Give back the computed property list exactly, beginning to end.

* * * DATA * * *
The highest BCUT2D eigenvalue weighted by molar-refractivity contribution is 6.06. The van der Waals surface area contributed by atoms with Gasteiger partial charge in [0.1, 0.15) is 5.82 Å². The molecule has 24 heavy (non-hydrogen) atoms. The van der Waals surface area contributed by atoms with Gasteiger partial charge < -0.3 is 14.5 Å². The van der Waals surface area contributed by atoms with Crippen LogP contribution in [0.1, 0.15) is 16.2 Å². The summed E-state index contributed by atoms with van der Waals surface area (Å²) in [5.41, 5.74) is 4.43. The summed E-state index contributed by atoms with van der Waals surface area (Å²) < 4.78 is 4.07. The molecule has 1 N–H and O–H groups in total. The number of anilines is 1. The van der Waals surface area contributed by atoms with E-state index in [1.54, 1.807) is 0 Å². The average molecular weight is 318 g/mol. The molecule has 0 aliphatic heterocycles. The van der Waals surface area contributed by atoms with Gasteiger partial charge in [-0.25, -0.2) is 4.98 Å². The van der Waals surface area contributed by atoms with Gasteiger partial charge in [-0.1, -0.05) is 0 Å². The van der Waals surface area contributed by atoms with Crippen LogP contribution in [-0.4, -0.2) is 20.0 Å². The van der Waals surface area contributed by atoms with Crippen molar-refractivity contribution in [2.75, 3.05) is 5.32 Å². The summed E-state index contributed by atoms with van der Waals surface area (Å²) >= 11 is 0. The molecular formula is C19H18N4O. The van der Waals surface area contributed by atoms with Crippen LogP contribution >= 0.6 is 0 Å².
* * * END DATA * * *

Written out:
The highest BCUT2D eigenvalue weighted by molar-refractivity contribution is 6.06. The van der Waals surface area contributed by atoms with Gasteiger partial charge in [0.1, 0.15) is 5.82 Å². The molecule has 24 heavy (non-hydrogen) atoms. The van der Waals surface area contributed by atoms with Gasteiger partial charge < -0.3 is 14.5 Å². The van der Waals surface area contributed by atoms with Crippen LogP contribution in [0.1, 0.15) is 16.2 Å². The summed E-state index contributed by atoms with van der Waals surface area (Å²) in [5.41, 5.74) is 4.43. The summed E-state index contributed by atoms with van der Waals surface area (Å²) < 4.78 is 4.07. The molecule has 1 N–H and O–H groups in total. The number of anilines is 1. The van der Waals surface area contributed by atoms with E-state index in [1.54, 1.807) is 0 Å². The average molecular weight is 318 g/mol. The molecule has 0 aliphatic heterocycles. The van der Waals surface area contributed by atoms with Gasteiger partial charge in [-0.25, -0.2) is 4.98 Å². The van der Waals surface area contributed by atoms with Gasteiger partial charge in [-0.1, -0.05) is 0 Å². The van der Waals surface area contributed by atoms with Crippen LogP contribution in [-0.4, -0.2) is 20.0 Å². The van der Waals surface area contributed by atoms with Crippen molar-refractivity contribution in [2.75, 3.05) is 5.32 Å². The summed E-state index contributed by atoms with van der Waals surface area (Å²) >= 11 is 0. The molecular formula is C19H18N4O. The van der Waals surface area contributed by atoms with Crippen LogP contribution >= 0.6 is 0 Å².